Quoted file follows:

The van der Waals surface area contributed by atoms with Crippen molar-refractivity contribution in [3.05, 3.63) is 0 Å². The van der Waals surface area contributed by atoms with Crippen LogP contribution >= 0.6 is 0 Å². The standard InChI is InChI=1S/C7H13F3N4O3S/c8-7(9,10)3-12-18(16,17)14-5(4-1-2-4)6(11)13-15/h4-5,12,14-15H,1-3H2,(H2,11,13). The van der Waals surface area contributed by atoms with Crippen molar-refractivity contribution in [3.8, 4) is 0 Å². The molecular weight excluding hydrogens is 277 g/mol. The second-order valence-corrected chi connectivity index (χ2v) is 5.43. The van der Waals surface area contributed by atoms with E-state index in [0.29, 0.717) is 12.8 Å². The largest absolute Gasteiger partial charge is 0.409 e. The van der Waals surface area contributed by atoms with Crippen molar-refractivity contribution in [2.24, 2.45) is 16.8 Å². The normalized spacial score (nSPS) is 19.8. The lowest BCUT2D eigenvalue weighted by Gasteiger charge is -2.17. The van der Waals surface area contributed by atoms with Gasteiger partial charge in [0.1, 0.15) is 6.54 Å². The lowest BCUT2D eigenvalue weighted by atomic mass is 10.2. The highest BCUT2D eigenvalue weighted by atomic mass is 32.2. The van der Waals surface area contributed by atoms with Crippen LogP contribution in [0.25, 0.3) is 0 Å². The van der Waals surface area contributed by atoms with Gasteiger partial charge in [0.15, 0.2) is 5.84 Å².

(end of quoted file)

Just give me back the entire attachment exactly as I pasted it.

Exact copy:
The van der Waals surface area contributed by atoms with Crippen molar-refractivity contribution in [3.05, 3.63) is 0 Å². The van der Waals surface area contributed by atoms with Crippen LogP contribution >= 0.6 is 0 Å². The standard InChI is InChI=1S/C7H13F3N4O3S/c8-7(9,10)3-12-18(16,17)14-5(4-1-2-4)6(11)13-15/h4-5,12,14-15H,1-3H2,(H2,11,13). The van der Waals surface area contributed by atoms with Crippen molar-refractivity contribution in [3.8, 4) is 0 Å². The molecular weight excluding hydrogens is 277 g/mol. The second-order valence-corrected chi connectivity index (χ2v) is 5.43. The van der Waals surface area contributed by atoms with E-state index in [0.29, 0.717) is 12.8 Å². The largest absolute Gasteiger partial charge is 0.409 e. The van der Waals surface area contributed by atoms with Crippen molar-refractivity contribution in [2.24, 2.45) is 16.8 Å². The normalized spacial score (nSPS) is 19.8. The lowest BCUT2D eigenvalue weighted by Gasteiger charge is -2.17. The van der Waals surface area contributed by atoms with Gasteiger partial charge in [0.1, 0.15) is 6.54 Å². The lowest BCUT2D eigenvalue weighted by atomic mass is 10.2. The highest BCUT2D eigenvalue weighted by atomic mass is 32.2. The van der Waals surface area contributed by atoms with Crippen LogP contribution in [0.25, 0.3) is 0 Å². The van der Waals surface area contributed by atoms with Gasteiger partial charge in [0.15, 0.2) is 5.84 Å².